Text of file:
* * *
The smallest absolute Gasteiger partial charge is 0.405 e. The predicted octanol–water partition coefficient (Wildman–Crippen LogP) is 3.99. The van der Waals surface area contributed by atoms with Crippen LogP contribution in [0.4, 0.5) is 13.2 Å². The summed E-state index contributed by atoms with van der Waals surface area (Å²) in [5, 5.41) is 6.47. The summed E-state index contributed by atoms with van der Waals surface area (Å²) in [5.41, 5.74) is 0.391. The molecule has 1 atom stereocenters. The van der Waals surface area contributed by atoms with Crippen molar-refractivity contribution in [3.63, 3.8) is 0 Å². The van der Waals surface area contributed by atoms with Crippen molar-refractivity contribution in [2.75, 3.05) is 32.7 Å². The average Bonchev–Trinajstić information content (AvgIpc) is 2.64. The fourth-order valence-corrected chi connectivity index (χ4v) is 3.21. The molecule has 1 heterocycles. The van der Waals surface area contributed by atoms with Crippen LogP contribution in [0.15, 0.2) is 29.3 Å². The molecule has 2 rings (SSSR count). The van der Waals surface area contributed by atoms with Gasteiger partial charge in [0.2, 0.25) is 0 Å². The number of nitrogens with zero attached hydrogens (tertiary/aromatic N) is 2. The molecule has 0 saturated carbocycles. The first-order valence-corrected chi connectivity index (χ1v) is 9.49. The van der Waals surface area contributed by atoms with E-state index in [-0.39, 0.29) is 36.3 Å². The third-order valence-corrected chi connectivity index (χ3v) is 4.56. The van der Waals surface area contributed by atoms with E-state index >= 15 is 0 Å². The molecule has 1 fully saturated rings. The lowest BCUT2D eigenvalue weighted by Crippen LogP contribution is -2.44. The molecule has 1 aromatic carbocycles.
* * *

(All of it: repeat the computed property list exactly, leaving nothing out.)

The smallest absolute Gasteiger partial charge is 0.405 e. The predicted octanol–water partition coefficient (Wildman–Crippen LogP) is 3.99. The van der Waals surface area contributed by atoms with Crippen LogP contribution in [0.4, 0.5) is 13.2 Å². The summed E-state index contributed by atoms with van der Waals surface area (Å²) in [5, 5.41) is 6.47. The summed E-state index contributed by atoms with van der Waals surface area (Å²) in [5.41, 5.74) is 0.391. The molecule has 1 atom stereocenters. The van der Waals surface area contributed by atoms with Crippen molar-refractivity contribution in [3.63, 3.8) is 0 Å². The van der Waals surface area contributed by atoms with Crippen molar-refractivity contribution in [2.75, 3.05) is 32.7 Å². The average Bonchev–Trinajstić information content (AvgIpc) is 2.64. The fourth-order valence-corrected chi connectivity index (χ4v) is 3.21. The molecule has 1 heterocycles. The van der Waals surface area contributed by atoms with Crippen LogP contribution in [0.15, 0.2) is 29.3 Å². The molecule has 2 rings (SSSR count). The van der Waals surface area contributed by atoms with Gasteiger partial charge in [0.2, 0.25) is 0 Å². The number of nitrogens with zero attached hydrogens (tertiary/aromatic N) is 2. The molecule has 0 saturated carbocycles. The first-order valence-corrected chi connectivity index (χ1v) is 9.49. The van der Waals surface area contributed by atoms with E-state index in [-0.39, 0.29) is 36.3 Å². The third-order valence-corrected chi connectivity index (χ3v) is 4.56. The van der Waals surface area contributed by atoms with E-state index >= 15 is 0 Å². The molecule has 1 fully saturated rings. The lowest BCUT2D eigenvalue weighted by Crippen LogP contribution is -2.44. The molecule has 1 aromatic carbocycles.